Talking about approaching the end of your life and dying can help you process what is happening and feel less alone. It can also help your family and friends prepare themselves.
But knowing how to tell people that your treatment isn’t working or that you’re dying can be difficult. You might worry about how they’ll react and if you’ll upset them.
Some men feel that they can cope on their own and don’t want to talk. Your family and friends might find this hard to accept. Read about support available for your family and friends.
What can help?
There’s no right or wrong way to talk about dying. How you talk about it will depend on your situation and your relationship with the person you’re talking to. Take time to think about the best way to talk to your family and friends.
Think about the time and place where you want to talk. It can help to be in a calm environment. If you’re able to walk around, some people find that talking while you’re going for a walk can make the conversation less confrontational.
Try to make sure you both have enough time to say the things you want to say and listen to each other.
Remember that the person you are talking to may have similar questions and worries to you. They may find it a relief to be able to talk about their thoughts and feelings. It’s important to listen to them too – understanding what they are thinking can help.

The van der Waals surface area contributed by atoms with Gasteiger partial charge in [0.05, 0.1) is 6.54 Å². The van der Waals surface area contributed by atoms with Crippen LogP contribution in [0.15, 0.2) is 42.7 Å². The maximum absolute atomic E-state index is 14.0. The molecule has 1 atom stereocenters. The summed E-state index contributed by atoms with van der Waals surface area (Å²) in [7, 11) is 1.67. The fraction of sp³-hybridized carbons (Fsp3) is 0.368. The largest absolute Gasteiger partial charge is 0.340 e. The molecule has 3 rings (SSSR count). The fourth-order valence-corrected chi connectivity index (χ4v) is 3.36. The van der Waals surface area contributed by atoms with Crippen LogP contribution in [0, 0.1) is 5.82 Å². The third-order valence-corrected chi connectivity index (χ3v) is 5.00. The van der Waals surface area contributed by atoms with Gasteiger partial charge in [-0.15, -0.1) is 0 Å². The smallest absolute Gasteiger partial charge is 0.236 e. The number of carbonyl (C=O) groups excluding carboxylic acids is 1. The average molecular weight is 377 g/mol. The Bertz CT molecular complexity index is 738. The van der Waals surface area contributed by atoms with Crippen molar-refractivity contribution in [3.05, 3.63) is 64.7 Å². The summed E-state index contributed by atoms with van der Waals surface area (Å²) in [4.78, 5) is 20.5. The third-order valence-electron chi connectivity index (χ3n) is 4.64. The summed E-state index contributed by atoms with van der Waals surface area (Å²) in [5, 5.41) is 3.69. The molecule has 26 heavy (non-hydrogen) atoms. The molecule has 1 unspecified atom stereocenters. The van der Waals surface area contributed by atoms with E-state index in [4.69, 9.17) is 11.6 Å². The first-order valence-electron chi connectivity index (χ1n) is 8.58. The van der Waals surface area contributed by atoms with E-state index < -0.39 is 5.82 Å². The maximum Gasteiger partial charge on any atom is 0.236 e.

How to start a conversation
You could prepare the other person for the conversation by letting them know you want to talk about something serious. For example you could say, “I want to talk to you about something that might be difficult” or “Can we talk about my prostate cancer?”.
You might want to share what you’ve been thinking and see how the other person responds. For example you could say, “I’m worried about what will happen in the future”, “I’ve been thinking about what might happen if I get seriously ill” or “I’m worried about how long I have left to live”.
If you’re not sure whether the other person wants to talk about something, you could ask them. For example you could say, “I’ve been thinking about where I’d like to be cared for if I become really unwell. Can I talk about it with you?”
The other person might not know how to respond straight away. So it can help to give them time to think about having a conversation. For example you could say, “At some point, I’d like to go through my Will so that you know what I’d like to happen after I die. Can we talk about it some time?”
You could let the other person know that they can ask you about things in the future, so that you keep communicating about things. For example you could say, “You can talk to me if you have questions or worries about things” or “I know that some things are difficult to talk about, like what will happen if I get more ill or after I die. But it’s okay to talk about these things with me if you want to”.
If you need support to have these conversations, ask your doctor or nurse for advice.
Find out more about talking about dying from Dying Matters.